Poke rod

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Punting on the Thames with a poke
( The Thames , GE Mitton, 1906)

A poke rod (also Stakholz , Stake , Stachel or in the Spreewald Rudel ) is a rod made of wood with a length of typically four to six meters , with the help of which, in particular, smaller watercraft such as boats and barges in waters with low water levels by pushing off the bottom of the Water can be moved. The corresponding activities will Punting (also in Low German staaken ), spines (Swiss German) or poke called.

The ship's command or the ferryman stands upright in the watercraft when pegging . This method is used for. B. drive at river , on slow-flowing waters such as waterways in wetlands or on other shallow waters. As the Torfkähne on Steinhude with no wind punted .

After their fixation in the ground, stakes can also be used to fix a boat on a body of water. An ordinary boat hook can also serve as a stake.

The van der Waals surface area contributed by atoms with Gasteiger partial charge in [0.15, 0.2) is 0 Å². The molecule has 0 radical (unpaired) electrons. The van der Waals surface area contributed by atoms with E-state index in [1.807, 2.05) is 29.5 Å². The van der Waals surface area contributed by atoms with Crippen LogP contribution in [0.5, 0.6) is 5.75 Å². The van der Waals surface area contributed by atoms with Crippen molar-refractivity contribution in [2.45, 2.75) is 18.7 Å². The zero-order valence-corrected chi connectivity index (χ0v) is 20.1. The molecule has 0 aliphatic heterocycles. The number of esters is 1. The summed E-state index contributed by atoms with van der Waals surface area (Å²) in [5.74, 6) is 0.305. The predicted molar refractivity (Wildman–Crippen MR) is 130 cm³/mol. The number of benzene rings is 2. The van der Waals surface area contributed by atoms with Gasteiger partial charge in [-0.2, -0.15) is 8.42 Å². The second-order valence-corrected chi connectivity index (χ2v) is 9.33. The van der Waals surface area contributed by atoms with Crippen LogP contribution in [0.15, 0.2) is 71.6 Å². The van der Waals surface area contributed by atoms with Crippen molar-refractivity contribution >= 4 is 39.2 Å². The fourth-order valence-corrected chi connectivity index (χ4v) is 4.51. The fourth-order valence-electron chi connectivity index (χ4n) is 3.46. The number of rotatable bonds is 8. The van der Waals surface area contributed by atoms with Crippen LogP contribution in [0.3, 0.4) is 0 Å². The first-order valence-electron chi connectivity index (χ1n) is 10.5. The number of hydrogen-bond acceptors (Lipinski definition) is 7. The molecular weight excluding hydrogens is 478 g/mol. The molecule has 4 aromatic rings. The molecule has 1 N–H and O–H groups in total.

This drive technology used to be widespread on narrow and shallow waters in England : punting was originally used there to transport people and goods on flat barges, today such barges are used for recreational activities and as a tourist attraction.

Punch rods are and were an item of equipment in pearl fishing . When diving in deeper water, the pearl fishermen hold on to the pegs until they reach the bottom of the sea.

In the tenth tablet of the Gilgameš epic the picks were needed for a safe crossing over the “ waters of death ”.

In Western art, at least since the Renaissance, the ferryman Charon , who translates the dead into the realm of Hades , has been depicted with a flat boat and a pole.

In the stalls of the St. Nicolai Church in Mölln there are two crossed stakes as a symbol of the Stecknitz driver guild .



Web links

Commons : Punch  - Collection of images, videos, and audio files
Wiktionary: staken  - explanations of meanings, word origins , synonyms, translations

Individual evidence

  1. Water driving, Hard water driving club